There are 5 different roles in LOL that present in almost every game (bruiser, AP mage, AD carry, support, jungler) and any champion will typically be able to perform at least two of them at a reasonable level of ability, regardless of the composition of their own team or the enemy team. This is because while each champion is deemed "unique" because they have unique skills, those skills draw from the same limited pool of simple mechanics, and ultimately means that many champions perform nearly identical roles. There are no hard counters or particular synergies, so you can pick your favourite champion without fear.

In DOTA2 however, the hero picking system is based on counters and synergies. The heroes not only have unique skills, but they also draw from unique mechanics, which creates a much stronger metagame of picks and counterpicks due to the existence of hard counters.The game gives you access to all heroes for free and expects you to know how to play them. No two heroes are interchangable - there isn't a fixed system of 5 roles. It is rare for players to "main" a hero in DOTA2 because the viability of each hero depends so much on the composition of his own team and opponents team. You can't pick the Juggernaut 50 times in a row and expect to do optimally in all of them - there are team compositions against which the Juggernaut would simply be useless - if the enemy team has lanes with good mobility to evade his Bladefury in the early game (Dark Seer), and summons / illusions to tank his Omnislash in the lategame (Lone Druid). DOTA2 is balanced around the idea that "no hero is viable all the time" - no hero should be so versatile that players can ignore picking strategy and just pick him every time and expect to do well. Many pub games in DOTA2 are lost at the hero picking phase, while this will not be case in LOL.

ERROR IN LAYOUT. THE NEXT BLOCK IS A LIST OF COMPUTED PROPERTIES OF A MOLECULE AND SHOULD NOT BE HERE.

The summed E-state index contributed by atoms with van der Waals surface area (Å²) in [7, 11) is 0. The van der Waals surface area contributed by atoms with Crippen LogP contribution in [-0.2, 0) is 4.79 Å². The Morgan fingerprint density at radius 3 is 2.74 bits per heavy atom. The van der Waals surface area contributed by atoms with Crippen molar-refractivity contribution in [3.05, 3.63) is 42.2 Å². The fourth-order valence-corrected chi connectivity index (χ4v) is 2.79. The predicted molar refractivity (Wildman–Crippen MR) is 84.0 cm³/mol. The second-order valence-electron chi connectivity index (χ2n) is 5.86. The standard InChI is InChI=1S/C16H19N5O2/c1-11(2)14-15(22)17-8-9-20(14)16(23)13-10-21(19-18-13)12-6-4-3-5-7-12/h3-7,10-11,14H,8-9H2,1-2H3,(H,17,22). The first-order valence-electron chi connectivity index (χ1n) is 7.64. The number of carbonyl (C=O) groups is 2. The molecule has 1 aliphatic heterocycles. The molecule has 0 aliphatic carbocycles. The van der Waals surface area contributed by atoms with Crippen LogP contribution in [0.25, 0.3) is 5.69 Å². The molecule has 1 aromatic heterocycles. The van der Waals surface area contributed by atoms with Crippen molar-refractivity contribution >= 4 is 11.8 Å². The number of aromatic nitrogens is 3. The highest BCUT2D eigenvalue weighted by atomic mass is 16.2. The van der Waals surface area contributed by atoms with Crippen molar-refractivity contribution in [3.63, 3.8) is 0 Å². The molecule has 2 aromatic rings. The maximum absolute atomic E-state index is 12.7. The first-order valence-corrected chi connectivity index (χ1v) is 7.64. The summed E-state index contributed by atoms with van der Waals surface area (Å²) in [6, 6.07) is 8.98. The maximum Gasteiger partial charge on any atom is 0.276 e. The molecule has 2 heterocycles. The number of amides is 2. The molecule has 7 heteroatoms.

Why hide the complexity?

Most of the complexity in DOTA2 is hidden from the players. Nothing in the game or the official website will tell you that Mass Serpent Wards have different damage modifiers based on armor type.